The double trunk style is common in nature, but is not actually that common in the art of Bonsai. Usually both trunks will grow out of one root system, but it is also possible that the smaller trunk grows out of the larger trunk just above the ground. The two trunks will vary in both thickness and length, the thicker and more developed trunk grows nearly upright, while the smaller trunk will grow out a bit slanted. Both trunks will contribute to a single crown of leaves/canopy.
Multitrunk Bonsai style (Kabudachi)
In theory the multi trunk style is the same as the double trunk style, but with 3 or more trunks. All trunks grow out of a single root system, and it truly is one single tree. All the trunks form one crown of leaves, in which the thickest and most developed trunk forms the top.
Forest Bonsai style (Yose-ue)
The forest style looks a lot like the multi-trunk style, but the difference is that it is comprised of several trees rather than one tree with several trunks. The most developed trees are planted in the middle of a large and shallow pot. On the sides a few smaller trees are planted to contribute to one single crown. The trees are planted not in a straight line but in a staggered pattern, because this way the forest will appear more realistic and natural.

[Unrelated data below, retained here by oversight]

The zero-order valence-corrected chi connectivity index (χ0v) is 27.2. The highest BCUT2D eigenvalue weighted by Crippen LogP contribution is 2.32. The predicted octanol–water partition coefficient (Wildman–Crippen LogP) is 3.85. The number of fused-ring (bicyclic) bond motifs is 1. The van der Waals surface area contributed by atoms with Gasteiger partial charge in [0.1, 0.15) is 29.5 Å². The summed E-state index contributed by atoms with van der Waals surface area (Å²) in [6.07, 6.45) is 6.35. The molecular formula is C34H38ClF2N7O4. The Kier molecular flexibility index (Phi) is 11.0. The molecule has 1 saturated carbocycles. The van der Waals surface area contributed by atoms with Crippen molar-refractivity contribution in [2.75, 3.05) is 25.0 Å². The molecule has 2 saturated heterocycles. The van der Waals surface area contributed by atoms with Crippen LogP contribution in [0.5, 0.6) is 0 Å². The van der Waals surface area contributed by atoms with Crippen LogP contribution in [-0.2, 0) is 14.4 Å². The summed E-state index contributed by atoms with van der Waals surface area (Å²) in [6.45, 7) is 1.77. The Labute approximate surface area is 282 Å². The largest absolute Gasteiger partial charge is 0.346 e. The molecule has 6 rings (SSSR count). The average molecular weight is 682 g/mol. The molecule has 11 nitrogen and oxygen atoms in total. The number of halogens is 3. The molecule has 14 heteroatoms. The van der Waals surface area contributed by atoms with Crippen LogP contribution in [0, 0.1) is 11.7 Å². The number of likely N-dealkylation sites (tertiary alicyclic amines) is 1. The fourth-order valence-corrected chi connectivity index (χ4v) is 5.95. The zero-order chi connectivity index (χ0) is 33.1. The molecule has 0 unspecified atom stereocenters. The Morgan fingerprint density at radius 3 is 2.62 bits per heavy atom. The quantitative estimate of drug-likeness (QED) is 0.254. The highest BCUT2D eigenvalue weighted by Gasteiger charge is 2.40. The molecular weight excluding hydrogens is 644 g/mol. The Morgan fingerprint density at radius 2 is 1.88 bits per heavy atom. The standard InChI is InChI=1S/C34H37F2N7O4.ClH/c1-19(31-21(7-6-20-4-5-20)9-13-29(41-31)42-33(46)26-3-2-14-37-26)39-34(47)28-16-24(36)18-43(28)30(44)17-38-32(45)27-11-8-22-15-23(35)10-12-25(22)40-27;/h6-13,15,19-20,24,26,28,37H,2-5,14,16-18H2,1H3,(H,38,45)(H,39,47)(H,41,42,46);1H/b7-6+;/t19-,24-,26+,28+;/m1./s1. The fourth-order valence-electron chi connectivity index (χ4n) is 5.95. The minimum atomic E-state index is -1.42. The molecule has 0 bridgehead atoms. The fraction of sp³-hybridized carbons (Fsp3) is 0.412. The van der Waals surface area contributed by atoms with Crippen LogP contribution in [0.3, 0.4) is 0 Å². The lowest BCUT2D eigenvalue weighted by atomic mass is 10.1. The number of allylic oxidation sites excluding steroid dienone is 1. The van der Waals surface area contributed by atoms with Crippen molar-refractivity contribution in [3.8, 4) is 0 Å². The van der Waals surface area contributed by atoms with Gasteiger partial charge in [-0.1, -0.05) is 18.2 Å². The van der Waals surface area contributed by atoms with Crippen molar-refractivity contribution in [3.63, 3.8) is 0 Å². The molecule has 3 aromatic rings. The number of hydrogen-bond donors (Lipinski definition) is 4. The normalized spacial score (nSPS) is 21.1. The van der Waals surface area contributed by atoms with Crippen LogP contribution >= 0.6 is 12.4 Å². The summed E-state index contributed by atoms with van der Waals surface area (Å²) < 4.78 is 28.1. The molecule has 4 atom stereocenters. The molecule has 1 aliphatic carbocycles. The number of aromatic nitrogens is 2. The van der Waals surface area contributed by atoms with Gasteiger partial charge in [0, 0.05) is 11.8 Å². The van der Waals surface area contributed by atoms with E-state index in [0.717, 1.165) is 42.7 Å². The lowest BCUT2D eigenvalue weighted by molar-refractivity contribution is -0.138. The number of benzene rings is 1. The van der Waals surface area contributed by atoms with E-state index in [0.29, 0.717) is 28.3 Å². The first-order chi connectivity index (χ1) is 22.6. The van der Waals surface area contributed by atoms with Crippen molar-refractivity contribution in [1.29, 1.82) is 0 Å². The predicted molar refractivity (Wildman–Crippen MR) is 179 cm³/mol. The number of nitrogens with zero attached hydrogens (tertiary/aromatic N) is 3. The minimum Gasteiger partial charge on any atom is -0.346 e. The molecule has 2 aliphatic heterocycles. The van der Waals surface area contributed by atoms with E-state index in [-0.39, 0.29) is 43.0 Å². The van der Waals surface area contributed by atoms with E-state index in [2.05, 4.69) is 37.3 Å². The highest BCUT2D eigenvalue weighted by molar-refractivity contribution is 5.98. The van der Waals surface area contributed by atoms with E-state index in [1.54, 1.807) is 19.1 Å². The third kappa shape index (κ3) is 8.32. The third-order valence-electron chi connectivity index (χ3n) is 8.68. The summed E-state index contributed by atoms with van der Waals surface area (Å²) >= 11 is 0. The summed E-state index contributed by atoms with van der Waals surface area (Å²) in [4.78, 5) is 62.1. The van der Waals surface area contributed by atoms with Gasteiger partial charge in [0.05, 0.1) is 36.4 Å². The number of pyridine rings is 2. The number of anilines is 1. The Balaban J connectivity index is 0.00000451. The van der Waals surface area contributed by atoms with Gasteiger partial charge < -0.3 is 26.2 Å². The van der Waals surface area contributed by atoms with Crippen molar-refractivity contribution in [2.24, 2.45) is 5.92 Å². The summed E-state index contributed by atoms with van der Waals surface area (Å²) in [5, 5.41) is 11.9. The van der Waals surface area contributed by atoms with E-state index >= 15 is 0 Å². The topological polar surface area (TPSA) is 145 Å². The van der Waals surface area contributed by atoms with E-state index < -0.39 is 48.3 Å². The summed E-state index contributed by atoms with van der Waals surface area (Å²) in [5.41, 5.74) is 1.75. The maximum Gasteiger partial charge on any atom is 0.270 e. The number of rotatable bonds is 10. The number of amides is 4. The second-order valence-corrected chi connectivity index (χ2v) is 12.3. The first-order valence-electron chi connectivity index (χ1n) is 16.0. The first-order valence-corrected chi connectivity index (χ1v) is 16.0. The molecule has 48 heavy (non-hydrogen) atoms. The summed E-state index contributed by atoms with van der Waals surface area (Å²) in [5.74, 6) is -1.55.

Growing on a rock Bonsai style (Seki-joju)
On rocky terrain, trees are forced to search for nutrient rich soil with their roots, which can often be found in cracks and holes. The roots are unprotected before they reach the ground so they must protect themselves from the sun: a special bark grows around them. With Bonsai the roots grow over a rock into the pot, so caring for this tree isn’t really different from caring for any other style. You will find Juniper Bonsai are suitable for this style, sometimes even tropicals like the Ficus Bonsai as well.